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Best Buy CEO worried on economy, digital TV transition

The retailer's head, Brad Anderson, told Consumer Electronics Show attendees that both the U.S. economy and digital TV changeover are high on his list of concerns.

LAS VEGAS--Asked about the state of the U.S. economy, Best Buy CEO Brad Anderson said on Tuesday that it is clearly a concern.

"People that are getting their first (home heating) oil bills at $3 a gallon," he said, even as the U.S. mortgage crisis continues to hang over the economy. "The share of mind that the 'r word' is getting in the media has us concerned," he said, alluding to but not uttering, the word recession.

But Anderson said it was the transition to digital television that posed the biggest threat to his industry, warning of the dangers if consumers find themselves having TVs that don't work once the broadcasters end their analog signals in February of 2009.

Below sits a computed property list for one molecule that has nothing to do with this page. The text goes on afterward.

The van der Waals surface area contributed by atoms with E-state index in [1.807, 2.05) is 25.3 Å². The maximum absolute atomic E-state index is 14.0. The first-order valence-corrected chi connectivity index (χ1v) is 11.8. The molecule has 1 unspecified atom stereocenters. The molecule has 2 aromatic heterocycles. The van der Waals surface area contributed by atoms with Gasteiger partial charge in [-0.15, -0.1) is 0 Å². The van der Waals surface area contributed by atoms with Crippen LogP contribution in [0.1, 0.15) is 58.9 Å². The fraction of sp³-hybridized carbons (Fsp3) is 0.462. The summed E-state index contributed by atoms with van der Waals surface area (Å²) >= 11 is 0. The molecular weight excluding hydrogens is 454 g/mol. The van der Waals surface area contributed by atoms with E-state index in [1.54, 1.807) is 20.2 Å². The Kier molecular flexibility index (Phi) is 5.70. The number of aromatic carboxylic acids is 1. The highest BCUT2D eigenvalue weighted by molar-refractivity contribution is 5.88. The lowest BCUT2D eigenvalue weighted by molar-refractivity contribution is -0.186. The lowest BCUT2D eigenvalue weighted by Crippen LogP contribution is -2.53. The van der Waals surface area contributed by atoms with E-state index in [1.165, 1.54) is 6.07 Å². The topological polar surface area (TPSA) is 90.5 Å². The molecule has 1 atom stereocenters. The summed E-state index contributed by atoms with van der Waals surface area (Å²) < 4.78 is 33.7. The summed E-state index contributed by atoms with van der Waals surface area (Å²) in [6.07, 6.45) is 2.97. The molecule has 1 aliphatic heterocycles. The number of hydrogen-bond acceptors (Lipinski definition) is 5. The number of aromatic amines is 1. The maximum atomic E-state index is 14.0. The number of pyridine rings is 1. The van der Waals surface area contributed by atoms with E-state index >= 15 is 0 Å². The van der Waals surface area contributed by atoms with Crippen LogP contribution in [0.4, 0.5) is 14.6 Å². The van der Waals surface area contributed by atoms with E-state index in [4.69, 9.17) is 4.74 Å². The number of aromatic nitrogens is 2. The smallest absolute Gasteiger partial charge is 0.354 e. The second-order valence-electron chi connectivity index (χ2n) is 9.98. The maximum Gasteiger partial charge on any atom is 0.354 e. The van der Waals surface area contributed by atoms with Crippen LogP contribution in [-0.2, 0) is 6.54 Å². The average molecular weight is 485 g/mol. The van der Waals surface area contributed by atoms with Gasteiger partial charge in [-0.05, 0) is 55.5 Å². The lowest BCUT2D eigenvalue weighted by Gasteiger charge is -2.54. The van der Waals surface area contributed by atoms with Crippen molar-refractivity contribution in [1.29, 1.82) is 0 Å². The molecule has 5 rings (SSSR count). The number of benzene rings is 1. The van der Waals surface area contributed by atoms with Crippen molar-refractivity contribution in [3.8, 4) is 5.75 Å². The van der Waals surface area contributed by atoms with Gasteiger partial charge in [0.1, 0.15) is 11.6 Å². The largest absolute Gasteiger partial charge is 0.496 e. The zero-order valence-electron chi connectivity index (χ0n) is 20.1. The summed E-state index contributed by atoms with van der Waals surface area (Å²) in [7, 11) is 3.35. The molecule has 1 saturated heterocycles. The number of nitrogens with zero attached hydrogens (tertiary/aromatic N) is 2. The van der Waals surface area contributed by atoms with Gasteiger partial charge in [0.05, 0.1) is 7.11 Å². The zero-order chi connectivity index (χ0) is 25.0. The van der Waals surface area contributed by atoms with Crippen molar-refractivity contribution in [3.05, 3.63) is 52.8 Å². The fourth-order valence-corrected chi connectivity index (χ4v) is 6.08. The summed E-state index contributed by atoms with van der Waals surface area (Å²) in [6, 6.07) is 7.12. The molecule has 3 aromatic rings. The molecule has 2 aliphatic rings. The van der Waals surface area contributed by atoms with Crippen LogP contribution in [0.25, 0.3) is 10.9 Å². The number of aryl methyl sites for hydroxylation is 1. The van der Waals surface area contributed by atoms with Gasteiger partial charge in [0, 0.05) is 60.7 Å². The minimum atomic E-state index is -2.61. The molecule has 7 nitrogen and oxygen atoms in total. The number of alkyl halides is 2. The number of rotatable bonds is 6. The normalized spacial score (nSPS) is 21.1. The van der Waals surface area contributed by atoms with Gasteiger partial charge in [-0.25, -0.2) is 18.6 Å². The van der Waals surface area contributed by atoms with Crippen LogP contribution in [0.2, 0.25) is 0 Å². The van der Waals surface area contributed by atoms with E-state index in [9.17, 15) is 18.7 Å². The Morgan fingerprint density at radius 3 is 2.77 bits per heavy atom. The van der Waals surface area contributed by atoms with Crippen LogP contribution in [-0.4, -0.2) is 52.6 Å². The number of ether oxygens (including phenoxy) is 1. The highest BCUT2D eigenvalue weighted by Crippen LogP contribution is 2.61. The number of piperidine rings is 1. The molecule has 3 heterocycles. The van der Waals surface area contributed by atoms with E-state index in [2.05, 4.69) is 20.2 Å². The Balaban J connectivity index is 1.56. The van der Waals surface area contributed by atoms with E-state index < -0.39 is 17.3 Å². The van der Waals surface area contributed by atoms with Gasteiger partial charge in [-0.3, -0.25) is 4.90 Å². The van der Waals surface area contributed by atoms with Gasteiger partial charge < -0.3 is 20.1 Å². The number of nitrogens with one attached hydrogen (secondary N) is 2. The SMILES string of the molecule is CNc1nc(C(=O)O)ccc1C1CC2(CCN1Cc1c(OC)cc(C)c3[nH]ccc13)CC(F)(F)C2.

"We're very nervous about the potential risk," Anderson said. "I think the industry will be damaged if we as an industry don't handle this well."

At the Consumer Electroncis Show on Tuesday, CEA Chief Gary Shapiro asks retail executives, including the heads of Best Buy and Circuit City, for their views on the U.S. economy, the digital TV transition, and other issues. Ina Fried/CNET

His comments came as part of a panel discussion of several retail executives at the Consumer Electronics Show here.

Circuit City CEO Philip J. Schoonover, meanwhile, was most concerned with his own company's performance, which has lagged the industry.

"I'm not smiling," Schoonover said, after Anderson and other retail executives beamed at their own growth last year.

"We're trying to fix the plan while flying the plane," he said. "It proved to be more challenging than I think any of us estimated."